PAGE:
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|Title: ||Models of interference in monocultures and mixtures of wheat (Triticum aestivum L.) and quackgrass (Elytrigia repens (L.) Nevski.).|
|Authors: ||Wilcox, Douglas Howard|
|Supervisor: ||Morrison, Ian (Plant Science)|
|Examining Committee: ||Woodburry, William (Plant Science)
Stobbe, Elmer (Plant Science)
Goh, Tee Boon (Soil Science)
Leroux, Gilles (University of Laval)|
|Graduation Date: ||October 1995|
|Issue Date: ||21-Jan-2009|
|Citation: ||Wilcox, Douglas Howard, Ph.D., The University of Manitoba, February 1995, Models of Interference in Monocultures and Mixtures of Wheat (Triticum aestivum L.) and Quackgrass (Elytrigia repens (L.) Nevski.). 265 pgs.|
|Abstract: ||Quackgrass is the most serious perennial grassy weed of wheat in Manitoba. Field experiments and surveys investigating the nature and extent of interference in monocultures and mixtures of quackgrass and wheat were conducted over the years 1987 to 1989 at Portage La Prairie, Manitoba, Canada.
Intraspecific and interspecific interference between spring wheat and quackgrass was investigated in the field using an additive series design consisting of five replacement series proportions at total stand densities of 75, 150, and 300 plants sqM. A revised synthetic no-interaction analysis determined that wheat was superior to quackgrass in both intraspecific and interpecific interference and that niche dedifferentiation was large. Quackgrass reproductive variable were less sensitive to interspecific interference than were vegetative variables.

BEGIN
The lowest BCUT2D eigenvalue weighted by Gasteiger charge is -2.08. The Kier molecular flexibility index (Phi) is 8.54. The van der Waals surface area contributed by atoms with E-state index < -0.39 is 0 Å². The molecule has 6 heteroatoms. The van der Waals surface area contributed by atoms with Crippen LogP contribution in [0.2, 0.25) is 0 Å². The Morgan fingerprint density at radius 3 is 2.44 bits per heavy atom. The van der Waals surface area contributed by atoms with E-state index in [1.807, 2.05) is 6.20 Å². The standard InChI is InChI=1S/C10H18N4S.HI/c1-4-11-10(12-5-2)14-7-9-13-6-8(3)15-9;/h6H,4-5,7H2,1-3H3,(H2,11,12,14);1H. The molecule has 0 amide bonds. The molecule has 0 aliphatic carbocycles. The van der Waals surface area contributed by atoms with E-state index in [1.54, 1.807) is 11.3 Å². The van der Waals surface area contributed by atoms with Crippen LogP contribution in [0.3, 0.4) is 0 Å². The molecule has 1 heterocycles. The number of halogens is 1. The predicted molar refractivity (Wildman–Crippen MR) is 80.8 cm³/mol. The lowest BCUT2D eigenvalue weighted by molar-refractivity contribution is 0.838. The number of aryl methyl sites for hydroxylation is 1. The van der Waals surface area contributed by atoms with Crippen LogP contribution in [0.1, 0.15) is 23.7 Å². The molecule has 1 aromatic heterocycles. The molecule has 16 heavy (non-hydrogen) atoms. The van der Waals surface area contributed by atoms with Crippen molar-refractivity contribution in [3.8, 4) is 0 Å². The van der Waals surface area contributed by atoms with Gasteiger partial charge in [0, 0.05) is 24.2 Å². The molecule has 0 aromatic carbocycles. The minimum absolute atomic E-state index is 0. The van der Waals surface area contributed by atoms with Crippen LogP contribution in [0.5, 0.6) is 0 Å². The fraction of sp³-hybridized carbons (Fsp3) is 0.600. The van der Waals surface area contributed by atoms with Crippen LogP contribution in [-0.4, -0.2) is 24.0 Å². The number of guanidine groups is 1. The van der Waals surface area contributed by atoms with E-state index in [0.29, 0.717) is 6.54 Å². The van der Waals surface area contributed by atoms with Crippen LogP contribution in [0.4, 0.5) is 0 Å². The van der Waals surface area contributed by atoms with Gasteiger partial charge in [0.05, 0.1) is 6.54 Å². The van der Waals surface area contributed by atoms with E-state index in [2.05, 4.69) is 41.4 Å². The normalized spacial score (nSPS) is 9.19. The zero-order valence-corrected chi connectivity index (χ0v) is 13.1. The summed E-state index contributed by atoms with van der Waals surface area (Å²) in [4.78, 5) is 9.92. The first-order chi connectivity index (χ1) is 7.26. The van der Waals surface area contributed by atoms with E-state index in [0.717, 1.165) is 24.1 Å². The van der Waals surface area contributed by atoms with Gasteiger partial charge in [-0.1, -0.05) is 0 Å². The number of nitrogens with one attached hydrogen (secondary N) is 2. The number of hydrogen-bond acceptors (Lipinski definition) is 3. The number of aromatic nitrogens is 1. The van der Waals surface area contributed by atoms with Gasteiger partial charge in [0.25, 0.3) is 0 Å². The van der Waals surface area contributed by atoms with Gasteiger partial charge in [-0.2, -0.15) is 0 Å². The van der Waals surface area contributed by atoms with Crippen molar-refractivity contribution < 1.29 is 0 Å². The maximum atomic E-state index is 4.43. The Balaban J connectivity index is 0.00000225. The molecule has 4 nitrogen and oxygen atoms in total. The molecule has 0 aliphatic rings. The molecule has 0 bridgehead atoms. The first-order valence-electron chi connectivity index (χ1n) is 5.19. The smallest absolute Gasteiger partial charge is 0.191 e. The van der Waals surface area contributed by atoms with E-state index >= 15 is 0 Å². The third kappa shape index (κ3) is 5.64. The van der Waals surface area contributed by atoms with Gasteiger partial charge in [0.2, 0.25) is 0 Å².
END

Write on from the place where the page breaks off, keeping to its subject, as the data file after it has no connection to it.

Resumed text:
Surveys of commercial fields of spring wheat infested with quackgrass were conducted using a dynamic stratified random sampling design in which systematic samples were taken at approximately 30, 60 and 93 days after planting. Wheat yield loss, as a percentage of weed-free yield, (Yw%) was related to spring quackgrass shoot counts/m-2 (Qs) by a rectangular hyperbolic model of the form
Yw% = 98.7(1-0.433(Qs)/100(1+(0.433(Qs)/193.7))).
Wheat kernel weight was the wheat yield component most influenced by quackgrass infestation. In quackgrass populations the majority of new rhizome production occurred during wheat senescence and biomass partitioning to heads increased as quackgrass infestation increased. Allometric models of the relationship between quackgrass parts were site specific and generally became more accurate the later the sampling date.
A set of models relating spring quackgrass infestation to yield losses in hard red spring wheat, flax, and polish canola were combined with allometric models in a multi-year spreadsheet (Lotus 1-2-3, v 3.1) model. Simulations run using the multi-year model demonstrated the potential of a spreadsheet model of assisting in weed control decisions.|
|Appears in Collection(s):||FGS - Electronic Theses & Dissertations (Public)|
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